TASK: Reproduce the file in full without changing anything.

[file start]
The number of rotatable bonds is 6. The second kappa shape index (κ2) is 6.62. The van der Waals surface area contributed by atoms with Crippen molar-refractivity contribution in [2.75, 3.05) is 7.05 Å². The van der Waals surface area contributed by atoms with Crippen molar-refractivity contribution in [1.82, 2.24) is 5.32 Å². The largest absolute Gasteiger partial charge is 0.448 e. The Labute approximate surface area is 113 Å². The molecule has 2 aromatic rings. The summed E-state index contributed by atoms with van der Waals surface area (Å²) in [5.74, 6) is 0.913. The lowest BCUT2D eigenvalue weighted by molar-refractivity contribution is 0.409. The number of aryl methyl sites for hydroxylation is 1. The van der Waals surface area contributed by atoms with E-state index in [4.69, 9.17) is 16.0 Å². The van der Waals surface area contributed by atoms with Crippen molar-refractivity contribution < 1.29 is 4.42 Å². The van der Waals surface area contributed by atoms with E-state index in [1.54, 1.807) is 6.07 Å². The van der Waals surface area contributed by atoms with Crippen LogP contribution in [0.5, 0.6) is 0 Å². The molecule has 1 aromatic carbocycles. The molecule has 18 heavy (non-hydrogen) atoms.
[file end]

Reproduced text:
The number of rotatable bonds is 6. The second kappa shape index (κ2) is 6.62. The van der Waals surface area contributed by atoms with Crippen molar-refractivity contribution in [2.75, 3.05) is 7.05 Å². The van der Waals surface area contributed by atoms with Crippen molar-refractivity contribution in [1.82, 2.24) is 5.32 Å². The largest absolute Gasteiger partial charge is 0.448 e. The Labute approximate surface area is 113 Å². The molecule has 2 aromatic rings. The summed E-state index contributed by atoms with van der Waals surface area (Å²) in [5.74, 6) is 0.913. The lowest BCUT2D eigenvalue weighted by molar-refractivity contribution is 0.409. The number of aryl methyl sites for hydroxylation is 1. The van der Waals surface area contributed by atoms with E-state index in [4.69, 9.17) is 16.0 Å². The van der Waals surface area contributed by atoms with Crippen molar-refractivity contribution < 1.29 is 4.42 Å². The van der Waals surface area contributed by atoms with E-state index in [1.54, 1.807) is 6.07 Å². The van der Waals surface area contributed by atoms with Crippen LogP contribution in [0.5, 0.6) is 0 Å². The molecule has 1 aromatic carbocycles. The molecule has 18 heavy (non-hydrogen) atoms.